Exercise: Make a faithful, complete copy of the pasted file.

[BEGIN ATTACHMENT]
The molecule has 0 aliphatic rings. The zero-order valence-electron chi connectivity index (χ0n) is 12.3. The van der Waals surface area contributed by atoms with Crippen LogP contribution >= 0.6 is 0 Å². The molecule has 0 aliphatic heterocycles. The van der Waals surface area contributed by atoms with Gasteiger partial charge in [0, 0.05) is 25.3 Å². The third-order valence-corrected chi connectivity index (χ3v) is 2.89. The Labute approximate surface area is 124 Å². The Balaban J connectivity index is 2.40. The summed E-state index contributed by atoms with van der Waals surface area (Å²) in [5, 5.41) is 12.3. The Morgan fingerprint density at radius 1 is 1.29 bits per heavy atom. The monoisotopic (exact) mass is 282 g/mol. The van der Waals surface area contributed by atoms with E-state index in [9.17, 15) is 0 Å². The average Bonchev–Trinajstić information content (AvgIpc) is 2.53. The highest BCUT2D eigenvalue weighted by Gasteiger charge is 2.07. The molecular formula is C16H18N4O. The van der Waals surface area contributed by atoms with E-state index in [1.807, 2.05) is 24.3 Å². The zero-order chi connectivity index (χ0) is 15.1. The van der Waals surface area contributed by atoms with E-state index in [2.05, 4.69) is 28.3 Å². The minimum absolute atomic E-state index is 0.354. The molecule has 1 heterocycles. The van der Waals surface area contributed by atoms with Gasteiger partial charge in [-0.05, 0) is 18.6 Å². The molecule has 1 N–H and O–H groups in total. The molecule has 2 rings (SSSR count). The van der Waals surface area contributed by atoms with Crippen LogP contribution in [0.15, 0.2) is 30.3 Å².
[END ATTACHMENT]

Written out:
The molecule has 0 aliphatic rings. The zero-order valence-electron chi connectivity index (χ0n) is 12.3. The van der Waals surface area contributed by atoms with Crippen LogP contribution >= 0.6 is 0 Å². The molecule has 0 aliphatic heterocycles. The van der Waals surface area contributed by atoms with Gasteiger partial charge in [0, 0.05) is 25.3 Å². The third-order valence-corrected chi connectivity index (χ3v) is 2.89. The Labute approximate surface area is 124 Å². The Balaban J connectivity index is 2.40. The summed E-state index contributed by atoms with van der Waals surface area (Å²) in [5, 5.41) is 12.3. The Morgan fingerprint density at radius 1 is 1.29 bits per heavy atom. The monoisotopic (exact) mass is 282 g/mol. The van der Waals surface area contributed by atoms with E-state index in [9.17, 15) is 0 Å². The average Bonchev–Trinajstić information content (AvgIpc) is 2.53. The highest BCUT2D eigenvalue weighted by Gasteiger charge is 2.07. The molecular formula is C16H18N4O. The van der Waals surface area contributed by atoms with E-state index in [1.807, 2.05) is 24.3 Å². The zero-order chi connectivity index (χ0) is 15.1. The van der Waals surface area contributed by atoms with E-state index in [2.05, 4.69) is 28.3 Å². The minimum absolute atomic E-state index is 0.354. The molecule has 1 heterocycles. The van der Waals surface area contributed by atoms with Gasteiger partial charge in [-0.05, 0) is 18.6 Å². The molecule has 1 N–H and O–H groups in total. The molecule has 2 rings (SSSR count). The van der Waals surface area contributed by atoms with Crippen LogP contribution in [0.15, 0.2) is 30.3 Å².